Friday's Food For Thought...

As I write this, the sun has finally emerged after a week of gloomy skies.

Cold winds are blowing, however, so a fire is in the fireplace,
and I am making a batch of homemade yogurt... the subject of today's Food for Thought.

Yogurt - Germ Warfare

Yogurt, which is nothing more than fermented milk, is a great way to 
introduce healthy bacteria into your digestive system.
Interestingly, our microbiome, or the inner world of our digestive bacteria,
is the newest frontier in medicine.
Studies show that the bacteria in our gut are responsible for so much more than
 just digestion.
Promoting healthy gut bacteria 
may end up being a step towards improving our overall health.

Personally, I love yogurt - and my yogurt consumption has been a journey.
When yogurt was first introduced into grocery stores,
I bought the "fruit on the bottom" type of yogurt... low-fat, of course.

My personal food health journey has made me change they way I 
look at yogurt, however.

I no longer buy low-fat anything, as I have learned that most low-fat
items end up being higher in sugar... both in natural and added sugars.
Dairy fat was demonized in the 1990's,
and yogurt manufacturers pumped their low-fat products full of sugar
to make up for the lack of taste.
No longer demonized, whole milk seems to be a better alternative...
with the ability to better satisfy hunger, while at the same time,
having a lower sugar content.
Recent studies suggest that the fat in dairy products is not the health risk
it was once thought to be.

As as result, I buy whole milk and whole milk dairy products -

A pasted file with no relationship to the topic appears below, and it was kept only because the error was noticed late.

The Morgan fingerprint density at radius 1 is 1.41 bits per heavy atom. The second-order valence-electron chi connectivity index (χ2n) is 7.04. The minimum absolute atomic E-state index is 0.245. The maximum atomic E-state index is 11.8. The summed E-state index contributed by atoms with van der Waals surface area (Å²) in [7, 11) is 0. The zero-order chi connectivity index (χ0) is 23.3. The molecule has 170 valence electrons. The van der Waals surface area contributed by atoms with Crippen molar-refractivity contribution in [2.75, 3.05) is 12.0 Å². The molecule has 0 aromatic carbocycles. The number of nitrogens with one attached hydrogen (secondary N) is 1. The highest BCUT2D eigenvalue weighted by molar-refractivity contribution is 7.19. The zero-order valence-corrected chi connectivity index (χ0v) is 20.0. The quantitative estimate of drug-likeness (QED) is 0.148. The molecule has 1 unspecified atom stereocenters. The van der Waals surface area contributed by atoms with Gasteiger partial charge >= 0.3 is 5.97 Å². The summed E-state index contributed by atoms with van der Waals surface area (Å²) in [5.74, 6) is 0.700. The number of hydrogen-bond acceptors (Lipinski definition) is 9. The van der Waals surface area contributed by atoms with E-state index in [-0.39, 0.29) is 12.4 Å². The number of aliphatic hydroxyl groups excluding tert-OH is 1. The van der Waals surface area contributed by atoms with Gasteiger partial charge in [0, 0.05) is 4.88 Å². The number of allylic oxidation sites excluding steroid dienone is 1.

always organic and "local" and "pasture-raised" where I can.
As for yogurt, I no longer buy it in the store.
After all, what do you do with the plastic containers?

Also, check out the labels... there are often unnecessary ingredients
(ones that I choose not to have in my yogurt.)

In essence, milk and bacteria are the only two things needed to make yogurt.

If you choose to buy yogurt instead of make your own,
make sure the label says there are "live active cultures" within.

Some yogurts are heat treated after fermentation which is a process
that kills the beneficial bacteria.
Thus, it tastes like yogurt, but doesn't have the benefits that the bacteria give you.

Truly, making your own yogurt is easy, less expensive, delicious, and
the biggest benefit, besides your healthy gut...
is the fact that there is no plastic to throw away!!!!

How does one make yogurt?

The best way to make your own yogurt is to bring your milk to a simmer,
and then allow it to cool down until it is just warm...
 enough that you can still comfortably put your finger into it.
At this point you can whisk your yogurt starter into the milk.

I use this yogurt starter.*

Mix thoroughly and keep the mixture warm (110 to 115 degrees) until it thickens.

I use this yogurt maker  for maintaining a constant warm temperature,
 and have for many years.
I like the convenience of having single serving containers
which have screw-on lids that are placed on when the yogurt is finished.

You don't need a yogurt maker, however to make your own yogurt.